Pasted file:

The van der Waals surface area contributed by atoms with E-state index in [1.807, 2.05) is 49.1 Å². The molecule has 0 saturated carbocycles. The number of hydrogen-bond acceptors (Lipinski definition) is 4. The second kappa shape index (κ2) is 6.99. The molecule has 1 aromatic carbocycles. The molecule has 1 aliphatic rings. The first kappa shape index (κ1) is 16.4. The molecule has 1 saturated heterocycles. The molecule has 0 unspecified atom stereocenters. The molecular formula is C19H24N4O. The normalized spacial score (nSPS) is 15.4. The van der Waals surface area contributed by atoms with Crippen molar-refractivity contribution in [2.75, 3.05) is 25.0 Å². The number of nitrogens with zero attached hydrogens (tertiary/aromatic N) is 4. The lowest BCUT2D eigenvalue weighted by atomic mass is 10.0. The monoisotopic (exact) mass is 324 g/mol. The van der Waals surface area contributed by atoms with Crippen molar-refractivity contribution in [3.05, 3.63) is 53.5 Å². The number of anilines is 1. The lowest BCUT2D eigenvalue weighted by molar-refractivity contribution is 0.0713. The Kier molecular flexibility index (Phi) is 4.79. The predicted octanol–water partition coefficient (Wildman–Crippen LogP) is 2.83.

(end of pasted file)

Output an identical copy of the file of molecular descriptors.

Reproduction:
The van der Waals surface area contributed by atoms with E-state index in [1.807, 2.05) is 49.1 Å². The molecule has 0 saturated carbocycles. The number of hydrogen-bond acceptors (Lipinski definition) is 4. The second kappa shape index (κ2) is 6.99. The molecule has 1 aromatic carbocycles. The molecule has 1 aliphatic rings. The first kappa shape index (κ1) is 16.4. The molecule has 1 saturated heterocycles. The molecule has 0 unspecified atom stereocenters. The molecular formula is C19H24N4O. The normalized spacial score (nSPS) is 15.4. The van der Waals surface area contributed by atoms with Crippen molar-refractivity contribution in [2.75, 3.05) is 25.0 Å². The number of nitrogens with zero attached hydrogens (tertiary/aromatic N) is 4. The lowest BCUT2D eigenvalue weighted by atomic mass is 10.0. The monoisotopic (exact) mass is 324 g/mol. The van der Waals surface area contributed by atoms with Crippen molar-refractivity contribution in [3.05, 3.63) is 53.5 Å². The number of anilines is 1. The lowest BCUT2D eigenvalue weighted by molar-refractivity contribution is 0.0713. The Kier molecular flexibility index (Phi) is 4.79. The predicted octanol–water partition coefficient (Wildman–Crippen LogP) is 2.83.